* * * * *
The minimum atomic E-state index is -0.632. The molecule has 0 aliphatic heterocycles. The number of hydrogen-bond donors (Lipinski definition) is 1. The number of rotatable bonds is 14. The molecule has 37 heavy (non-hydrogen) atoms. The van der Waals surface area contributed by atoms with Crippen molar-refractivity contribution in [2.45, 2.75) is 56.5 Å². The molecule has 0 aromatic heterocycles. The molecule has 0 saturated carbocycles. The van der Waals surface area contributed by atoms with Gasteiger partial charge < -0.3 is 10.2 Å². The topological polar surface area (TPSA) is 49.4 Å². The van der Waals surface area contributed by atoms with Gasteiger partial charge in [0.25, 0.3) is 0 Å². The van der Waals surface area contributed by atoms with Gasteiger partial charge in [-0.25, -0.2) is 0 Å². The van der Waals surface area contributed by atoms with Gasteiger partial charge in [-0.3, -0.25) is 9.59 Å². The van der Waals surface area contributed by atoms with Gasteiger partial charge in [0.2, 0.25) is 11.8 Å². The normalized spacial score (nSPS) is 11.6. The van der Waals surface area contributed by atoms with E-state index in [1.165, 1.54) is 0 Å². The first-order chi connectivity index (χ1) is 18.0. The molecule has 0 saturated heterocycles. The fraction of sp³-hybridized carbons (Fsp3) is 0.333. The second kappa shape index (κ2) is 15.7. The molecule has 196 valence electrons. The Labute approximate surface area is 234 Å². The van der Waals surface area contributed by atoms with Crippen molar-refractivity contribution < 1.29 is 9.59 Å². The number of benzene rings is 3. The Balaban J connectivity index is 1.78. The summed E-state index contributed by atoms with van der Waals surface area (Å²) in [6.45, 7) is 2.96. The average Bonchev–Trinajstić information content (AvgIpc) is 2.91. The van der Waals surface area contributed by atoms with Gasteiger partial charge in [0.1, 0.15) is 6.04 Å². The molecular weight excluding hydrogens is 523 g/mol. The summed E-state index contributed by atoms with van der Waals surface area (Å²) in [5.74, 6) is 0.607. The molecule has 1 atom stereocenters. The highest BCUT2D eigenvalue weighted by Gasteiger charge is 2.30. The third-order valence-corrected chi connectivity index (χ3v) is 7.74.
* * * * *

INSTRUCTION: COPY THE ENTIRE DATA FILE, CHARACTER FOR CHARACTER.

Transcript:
The minimum atomic E-state index is -0.632. The molecule has 0 aliphatic heterocycles. The number of hydrogen-bond donors (Lipinski definition) is 1. The number of rotatable bonds is 14. The molecule has 37 heavy (non-hydrogen) atoms. The van der Waals surface area contributed by atoms with Crippen molar-refractivity contribution in [2.45, 2.75) is 56.5 Å². The molecule has 0 aromatic heterocycles. The molecule has 0 saturated carbocycles. The van der Waals surface area contributed by atoms with Gasteiger partial charge < -0.3 is 10.2 Å². The topological polar surface area (TPSA) is 49.4 Å². The van der Waals surface area contributed by atoms with Gasteiger partial charge in [0.25, 0.3) is 0 Å². The van der Waals surface area contributed by atoms with Gasteiger partial charge in [-0.25, -0.2) is 0 Å². The van der Waals surface area contributed by atoms with Gasteiger partial charge in [-0.3, -0.25) is 9.59 Å². The van der Waals surface area contributed by atoms with Gasteiger partial charge in [0.2, 0.25) is 11.8 Å². The normalized spacial score (nSPS) is 11.6. The van der Waals surface area contributed by atoms with E-state index in [1.165, 1.54) is 0 Å². The first-order chi connectivity index (χ1) is 18.0. The molecule has 0 saturated heterocycles. The fraction of sp³-hybridized carbons (Fsp3) is 0.333. The second kappa shape index (κ2) is 15.7. The molecule has 196 valence electrons. The Labute approximate surface area is 234 Å². The van der Waals surface area contributed by atoms with Crippen molar-refractivity contribution < 1.29 is 9.59 Å². The number of benzene rings is 3. The Balaban J connectivity index is 1.78. The summed E-state index contributed by atoms with van der Waals surface area (Å²) in [6.45, 7) is 2.96. The average Bonchev–Trinajstić information content (AvgIpc) is 2.91. The van der Waals surface area contributed by atoms with Gasteiger partial charge in [0.1, 0.15) is 6.04 Å². The molecular weight excluding hydrogens is 523 g/mol. The summed E-state index contributed by atoms with van der Waals surface area (Å²) in [5.74, 6) is 0.607. The molecule has 1 atom stereocenters. The highest BCUT2D eigenvalue weighted by Gasteiger charge is 2.30. The third-order valence-corrected chi connectivity index (χ3v) is 7.74.